Pigeons are the number one pest bird problem in the United States. They will nest and roost on, in and under many different structures. To keep pigeons from defacing and damaging property, it’s important to know where they roost and nest. What they eat and how they often gather in such large numbers.
Food, Shelter and Safety
Pigeons prefer lofty places that offer safety from predators and the easy access to food and water. Today’s pigeons have grown highly dependent on humans for food and sites for roosting, loafing and nesting. The birds need about 1 ounce (30 ml) of water every day, so look up from any source of free-standing water and chances are you’ll find them. This is also why pigeons prefer roof spaces that contain unsealed water tanks or cisterns. In their search for food, pigeons will scavenge around outdoor eateries and open trash containers. In attics and similar enclosures, look for nests near heating units, electric transformers, fans and other areas that offer warmth. In commercial buildings, pigeon nests can be found near lighting and heating systems, again for warmth. In general, pigeons prefer poorly maintained and unoccupied buildings, where water has entered, where dry rot is prevalent.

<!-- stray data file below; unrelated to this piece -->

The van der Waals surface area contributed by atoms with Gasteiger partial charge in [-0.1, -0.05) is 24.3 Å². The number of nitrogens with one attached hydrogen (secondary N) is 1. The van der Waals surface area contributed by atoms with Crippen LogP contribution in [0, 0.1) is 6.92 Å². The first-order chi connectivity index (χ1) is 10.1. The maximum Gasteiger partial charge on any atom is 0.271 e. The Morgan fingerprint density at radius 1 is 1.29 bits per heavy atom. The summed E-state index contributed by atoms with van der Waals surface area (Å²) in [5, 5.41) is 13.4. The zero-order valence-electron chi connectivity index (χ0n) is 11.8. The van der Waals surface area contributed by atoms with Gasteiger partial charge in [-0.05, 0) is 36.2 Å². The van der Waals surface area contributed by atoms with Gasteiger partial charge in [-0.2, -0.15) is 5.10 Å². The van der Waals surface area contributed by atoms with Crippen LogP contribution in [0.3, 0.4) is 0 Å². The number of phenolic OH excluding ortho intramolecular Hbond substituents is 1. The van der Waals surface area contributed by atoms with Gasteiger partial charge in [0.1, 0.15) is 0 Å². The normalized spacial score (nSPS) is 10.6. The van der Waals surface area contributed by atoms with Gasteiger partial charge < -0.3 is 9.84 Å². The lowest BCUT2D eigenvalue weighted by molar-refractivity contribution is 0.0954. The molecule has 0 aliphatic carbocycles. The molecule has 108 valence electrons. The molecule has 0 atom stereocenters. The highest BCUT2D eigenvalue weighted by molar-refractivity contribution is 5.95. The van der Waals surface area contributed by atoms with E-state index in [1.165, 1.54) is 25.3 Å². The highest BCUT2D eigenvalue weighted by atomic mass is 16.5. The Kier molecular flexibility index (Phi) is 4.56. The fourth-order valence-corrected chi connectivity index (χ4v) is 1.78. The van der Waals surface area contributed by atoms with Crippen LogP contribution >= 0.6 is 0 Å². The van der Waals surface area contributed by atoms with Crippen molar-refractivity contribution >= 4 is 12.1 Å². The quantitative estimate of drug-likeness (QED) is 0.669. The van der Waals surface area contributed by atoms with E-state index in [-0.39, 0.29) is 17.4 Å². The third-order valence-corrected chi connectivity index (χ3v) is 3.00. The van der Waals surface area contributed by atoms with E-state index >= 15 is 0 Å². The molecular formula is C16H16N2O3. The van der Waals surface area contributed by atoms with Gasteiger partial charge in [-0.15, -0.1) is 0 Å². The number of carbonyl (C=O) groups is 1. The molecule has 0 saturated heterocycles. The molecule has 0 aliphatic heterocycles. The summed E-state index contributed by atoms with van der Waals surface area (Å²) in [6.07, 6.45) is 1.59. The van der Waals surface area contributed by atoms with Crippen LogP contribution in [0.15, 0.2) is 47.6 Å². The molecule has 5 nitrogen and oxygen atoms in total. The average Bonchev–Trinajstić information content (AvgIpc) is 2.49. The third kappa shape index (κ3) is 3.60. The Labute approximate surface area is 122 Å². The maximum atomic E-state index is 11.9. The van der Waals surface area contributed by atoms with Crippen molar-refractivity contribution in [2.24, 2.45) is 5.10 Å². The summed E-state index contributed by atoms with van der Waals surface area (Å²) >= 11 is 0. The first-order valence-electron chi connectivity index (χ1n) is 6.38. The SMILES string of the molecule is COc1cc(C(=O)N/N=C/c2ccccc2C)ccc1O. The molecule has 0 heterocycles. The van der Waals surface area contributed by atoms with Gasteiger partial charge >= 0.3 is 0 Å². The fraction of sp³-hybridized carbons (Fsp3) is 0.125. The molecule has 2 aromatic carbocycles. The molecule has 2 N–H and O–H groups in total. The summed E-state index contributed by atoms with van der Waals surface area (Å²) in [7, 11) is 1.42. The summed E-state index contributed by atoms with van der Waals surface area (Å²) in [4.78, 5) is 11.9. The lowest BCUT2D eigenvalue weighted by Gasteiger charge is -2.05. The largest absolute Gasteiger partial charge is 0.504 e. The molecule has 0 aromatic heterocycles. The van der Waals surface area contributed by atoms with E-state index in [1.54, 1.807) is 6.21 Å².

Pigeon nests are constructed of twigs and are often in covered in droppings. They are most often found around farmyards, grain elevators, feed mills, parks, city buildings, and bridges. City buildings and window ledges mimic the rocky cliffs once inhabited by their early ancestors in Europe. The birds will typically build a flimsy platform nest of straw and sticks. They will reuse the same location over and over, often building new nests over old ones. The nests become sturdy, mud-like mounds, reinforced by droppings that become increasingly larger. Nests can usually be found on ledges, under rooftop structures, and on the window ledges of buildings. Pigeons have even been known to nest under solar panels. So be on lookout for their nests there. Pigeons sometimes build nests in and around airport structures, which can pose a bird-strike threat to aircraft.
How They Get In
Pigeons will gain access to any sort of elevated structure like an attic, belfry or covered rooftop. They will enter through broken windows, missing or loose vents or soffit, or other gap or opening. Many pigeons prefer to nest in rain gutters. The dish-shaped structures are lofty and provide a secure place to support their nests. Being social birds, their flocks function as a team.
About Bird B Gone
Bird B Gone is the world’s largest manufacturer and distributor of bird control products, providing effective and humane solutions to a bird-free environment. Now celebrating their 25th year, the company provides advice; training and installation services for those who need help with these and other bird control measures. For the complete line of products from Bird B Gone, call 1-800-392-6915; fax: 949-472-3116 or visit our website at www.birdbgone.com, e-mail: email@example.com.